Moral Responsibility (Fall 2012) - Final Exam
Moral Responsibility (F12) - Final Exam
Before you begin writing, read this entire document.
Answer four (4) questions. All key terms, theories, and named objections must be explained. You have 3,600 words. (There is an 2,700 word minimum.)
I. Answer one question from 1-3. (Animals and Aretaic Appraisal)
1. In "Two Faces of Responsibility," Watson argues that "aretaic appraisal clearly requires some normative competence on the part of the subjects of that appraisal" (p.282). He goes on to claim that "one is open to appraisal as cruel only if one has the concept of cruelty" (p.282). Evaluate this passage. What is normative competence? Why does Watson thinks that normative competence is required for aretaic appraisals? Is his claim about cruelty plausible?
(Note: You should consider Appendix II in the article.)
2. In "Responsibility for Attitudes," A. Smith attempts to head off an objection that her view might imply that animals are morally responsible. Evaluate her claim that "to be attributable the state must be open in principle to revision or modification through that creature's own process of rational reflection" (p.256). Is this an ad hoc move designed merely to avoid a troublesome implication?
3. Evaluate Shoemaker's theory of attributability in "Attributability, Answerability, and Accountability." Explain how it differs from A. Smith's theory. Shoemaker argues that "cares and deep seated emotional commitments are often without or even contrary to reason" (p.610). If so, how can he exclude animals? Or should he? Address the more general worry that attributability is a shallow form of assessment.
(Note: Shoemaker discusses animals in note. 13 of "Caring, Identification, and Agency." He endorses Frankfurt's discussion of animals in section #4 in "On Caring," pp.157-8.)
II. Answer question 4. (Manipulation Worries)
4. Consider A. Smith's discussion of implanted attitudes in "Responsibility for Attitudes" (pp.261-3). Evaluate her argument. Is Smith's theory of responsibility open to manipulation objections, ala Pereboom's "Four Case Argument"? Why or why not?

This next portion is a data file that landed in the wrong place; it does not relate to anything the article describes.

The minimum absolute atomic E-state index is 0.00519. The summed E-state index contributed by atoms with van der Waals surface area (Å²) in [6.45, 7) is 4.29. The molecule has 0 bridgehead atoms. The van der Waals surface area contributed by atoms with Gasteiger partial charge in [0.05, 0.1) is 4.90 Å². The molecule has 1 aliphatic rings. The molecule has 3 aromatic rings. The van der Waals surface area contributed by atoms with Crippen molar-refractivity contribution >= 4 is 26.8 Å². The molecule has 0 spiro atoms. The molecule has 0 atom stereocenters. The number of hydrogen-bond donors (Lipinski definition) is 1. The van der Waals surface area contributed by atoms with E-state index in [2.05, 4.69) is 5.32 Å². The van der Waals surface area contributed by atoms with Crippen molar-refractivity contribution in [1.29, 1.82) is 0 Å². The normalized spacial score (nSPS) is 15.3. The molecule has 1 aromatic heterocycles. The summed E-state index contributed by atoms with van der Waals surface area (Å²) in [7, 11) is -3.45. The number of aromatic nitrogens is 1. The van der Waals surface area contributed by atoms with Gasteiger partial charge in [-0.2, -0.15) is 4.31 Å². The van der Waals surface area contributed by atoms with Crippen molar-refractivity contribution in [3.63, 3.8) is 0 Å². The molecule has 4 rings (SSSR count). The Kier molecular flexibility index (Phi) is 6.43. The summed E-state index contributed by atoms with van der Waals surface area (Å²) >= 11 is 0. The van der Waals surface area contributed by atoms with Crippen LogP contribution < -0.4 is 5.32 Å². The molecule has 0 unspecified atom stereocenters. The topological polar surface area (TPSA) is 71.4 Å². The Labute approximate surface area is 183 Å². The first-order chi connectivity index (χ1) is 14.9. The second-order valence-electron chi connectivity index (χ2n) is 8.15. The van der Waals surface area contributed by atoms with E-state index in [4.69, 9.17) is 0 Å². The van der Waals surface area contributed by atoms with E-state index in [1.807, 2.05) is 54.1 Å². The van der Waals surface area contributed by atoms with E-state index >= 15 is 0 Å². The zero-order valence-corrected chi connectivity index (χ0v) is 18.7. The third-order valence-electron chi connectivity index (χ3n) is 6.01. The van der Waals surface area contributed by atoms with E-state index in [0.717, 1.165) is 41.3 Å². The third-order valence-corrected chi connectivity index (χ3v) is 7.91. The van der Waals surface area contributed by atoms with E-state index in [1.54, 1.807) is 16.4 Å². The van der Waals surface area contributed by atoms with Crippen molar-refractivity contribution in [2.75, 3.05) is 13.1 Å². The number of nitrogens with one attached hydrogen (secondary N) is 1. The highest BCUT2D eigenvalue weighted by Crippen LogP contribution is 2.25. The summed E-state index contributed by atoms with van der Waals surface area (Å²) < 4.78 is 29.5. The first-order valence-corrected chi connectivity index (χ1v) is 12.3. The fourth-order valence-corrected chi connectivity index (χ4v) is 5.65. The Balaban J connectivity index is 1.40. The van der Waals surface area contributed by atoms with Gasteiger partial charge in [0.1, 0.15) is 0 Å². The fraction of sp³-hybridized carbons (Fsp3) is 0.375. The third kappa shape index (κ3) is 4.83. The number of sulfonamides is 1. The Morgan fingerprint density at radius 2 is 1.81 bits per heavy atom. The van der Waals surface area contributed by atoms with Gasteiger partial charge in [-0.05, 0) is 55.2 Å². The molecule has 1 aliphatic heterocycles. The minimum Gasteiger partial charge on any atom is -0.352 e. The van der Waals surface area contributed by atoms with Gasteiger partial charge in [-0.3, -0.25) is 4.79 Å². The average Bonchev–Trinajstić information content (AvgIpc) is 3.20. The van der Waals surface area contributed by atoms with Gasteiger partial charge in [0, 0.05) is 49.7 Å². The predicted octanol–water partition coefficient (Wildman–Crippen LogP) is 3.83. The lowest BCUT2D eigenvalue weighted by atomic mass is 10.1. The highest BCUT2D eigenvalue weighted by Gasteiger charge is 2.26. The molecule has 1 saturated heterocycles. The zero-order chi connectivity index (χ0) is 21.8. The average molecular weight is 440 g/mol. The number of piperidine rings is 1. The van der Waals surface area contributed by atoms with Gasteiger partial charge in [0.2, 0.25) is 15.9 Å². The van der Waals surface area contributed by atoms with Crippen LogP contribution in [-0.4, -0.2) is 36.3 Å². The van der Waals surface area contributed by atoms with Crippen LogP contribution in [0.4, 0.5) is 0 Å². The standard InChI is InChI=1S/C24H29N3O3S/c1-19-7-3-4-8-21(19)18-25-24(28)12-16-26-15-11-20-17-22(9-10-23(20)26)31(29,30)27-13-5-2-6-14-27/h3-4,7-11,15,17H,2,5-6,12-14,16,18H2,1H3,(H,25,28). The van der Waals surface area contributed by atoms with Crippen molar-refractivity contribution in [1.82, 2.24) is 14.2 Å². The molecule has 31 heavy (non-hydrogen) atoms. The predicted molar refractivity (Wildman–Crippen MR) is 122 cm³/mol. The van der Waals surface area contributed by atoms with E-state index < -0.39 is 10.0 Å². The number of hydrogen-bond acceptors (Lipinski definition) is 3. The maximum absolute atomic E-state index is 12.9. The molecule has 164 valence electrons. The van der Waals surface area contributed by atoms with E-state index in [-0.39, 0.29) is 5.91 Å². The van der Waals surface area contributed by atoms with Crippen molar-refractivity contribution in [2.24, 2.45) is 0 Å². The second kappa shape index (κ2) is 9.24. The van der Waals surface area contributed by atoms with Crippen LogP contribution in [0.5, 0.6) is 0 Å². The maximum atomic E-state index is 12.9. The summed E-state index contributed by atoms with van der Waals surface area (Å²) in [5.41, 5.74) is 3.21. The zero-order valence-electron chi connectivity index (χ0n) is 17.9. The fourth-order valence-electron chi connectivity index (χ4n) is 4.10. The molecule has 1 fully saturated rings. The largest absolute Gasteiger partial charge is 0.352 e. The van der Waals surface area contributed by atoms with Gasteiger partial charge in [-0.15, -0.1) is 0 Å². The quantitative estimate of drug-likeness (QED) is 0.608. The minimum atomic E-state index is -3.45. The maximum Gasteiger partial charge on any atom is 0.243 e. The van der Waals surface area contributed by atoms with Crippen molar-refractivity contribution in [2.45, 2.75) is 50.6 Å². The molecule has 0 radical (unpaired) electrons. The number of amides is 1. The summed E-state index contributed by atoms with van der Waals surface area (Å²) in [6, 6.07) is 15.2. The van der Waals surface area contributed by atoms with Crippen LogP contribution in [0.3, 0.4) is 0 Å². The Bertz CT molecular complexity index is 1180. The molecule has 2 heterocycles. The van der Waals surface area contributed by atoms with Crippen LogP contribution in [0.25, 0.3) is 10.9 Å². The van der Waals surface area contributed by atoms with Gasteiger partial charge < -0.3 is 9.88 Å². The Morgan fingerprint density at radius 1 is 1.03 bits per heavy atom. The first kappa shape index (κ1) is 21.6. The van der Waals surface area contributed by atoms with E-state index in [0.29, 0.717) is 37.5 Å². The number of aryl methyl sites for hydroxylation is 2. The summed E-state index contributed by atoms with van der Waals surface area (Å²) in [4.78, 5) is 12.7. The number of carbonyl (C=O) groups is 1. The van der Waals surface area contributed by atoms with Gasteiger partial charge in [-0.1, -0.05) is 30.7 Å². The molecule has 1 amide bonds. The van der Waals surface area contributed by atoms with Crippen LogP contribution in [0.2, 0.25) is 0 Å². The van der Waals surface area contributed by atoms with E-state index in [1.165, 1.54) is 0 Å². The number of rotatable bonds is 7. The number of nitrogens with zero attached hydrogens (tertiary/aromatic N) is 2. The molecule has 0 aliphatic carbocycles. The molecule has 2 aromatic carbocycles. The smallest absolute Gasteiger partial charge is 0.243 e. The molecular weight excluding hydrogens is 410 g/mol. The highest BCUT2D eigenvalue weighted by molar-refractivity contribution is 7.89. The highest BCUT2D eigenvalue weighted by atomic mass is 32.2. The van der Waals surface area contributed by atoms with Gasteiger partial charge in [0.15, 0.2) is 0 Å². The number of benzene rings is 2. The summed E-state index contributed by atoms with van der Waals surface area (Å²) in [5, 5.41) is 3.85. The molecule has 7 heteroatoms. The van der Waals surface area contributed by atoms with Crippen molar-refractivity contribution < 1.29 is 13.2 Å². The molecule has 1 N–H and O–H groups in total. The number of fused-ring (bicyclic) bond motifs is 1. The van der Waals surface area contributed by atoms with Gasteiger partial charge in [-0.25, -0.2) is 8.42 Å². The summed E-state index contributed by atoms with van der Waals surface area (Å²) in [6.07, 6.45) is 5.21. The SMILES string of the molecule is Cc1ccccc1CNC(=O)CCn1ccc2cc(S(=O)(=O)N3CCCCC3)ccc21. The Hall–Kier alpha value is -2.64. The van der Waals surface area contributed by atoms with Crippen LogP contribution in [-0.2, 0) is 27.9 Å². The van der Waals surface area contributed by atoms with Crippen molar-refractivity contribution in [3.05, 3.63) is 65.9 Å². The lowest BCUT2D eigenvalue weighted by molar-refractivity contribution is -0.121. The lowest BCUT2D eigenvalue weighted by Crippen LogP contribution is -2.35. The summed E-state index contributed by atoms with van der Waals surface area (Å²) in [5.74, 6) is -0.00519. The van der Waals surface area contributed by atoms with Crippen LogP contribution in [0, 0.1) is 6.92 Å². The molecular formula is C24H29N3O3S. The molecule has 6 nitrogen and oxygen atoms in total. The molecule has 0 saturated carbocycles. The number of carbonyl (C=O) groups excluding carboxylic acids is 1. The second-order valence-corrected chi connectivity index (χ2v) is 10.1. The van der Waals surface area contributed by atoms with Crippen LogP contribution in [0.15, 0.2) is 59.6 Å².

III. Answer one question from 5-7. (Moral Luck)
5. Evaluate Nagel's argument: "A person can be morally responsible only for what he does; but what he does results from a great deal that he does not do; therefore he is not morally responsible for what he is and is not responsible for" ("Moral Luck", p.34).
6. When considering the "Broad View" in "Culpable Ignorance," H. Smith argues that "to hold [a inconsiderate camper] to blame for the fire is not merely to say that the fire resulted from a culpable action of his; it is to say that he is more culpable--a worse person--for it's occurrence" (p.568) Consider the last clause. Has she changed the subject? If so, is this a problem for her tentative defense of the Liberal View?
7. Consider Harman's "considered view" that one can be blameworthy for holding epistemically justified false moral beliefs (p.27). She says that it is a form of constitutive bad luck that people with false moral beliefs "are in some respects morally bad people" (p.28). If we agree, would this support the considered view? Would it show that those who hold false beliefs are culpable?
IV. Answer one question from 8-9. (Culpability and Ignorance)
8. Evaluate FitzPatrick's claim that "Ignorance, whether circumstantial or normative, is culpable if the agent could reasonably have been expected to take measures that would have corrected or avoided it, given his or her capabilities and the opportunities provided by the social context, but failed to do so either due to akrasia or due to culpable, nonakratic exercises of such vices as overconfidence, arrogance, dismissiveness, laziness, dogmatism, incuriousity, self-indulgence, contempt, and so on" (p.609). Why does the exercise of vice make one responsible? Evaluate FitzPatrick's argument. You should consider one or two of the vices on the list.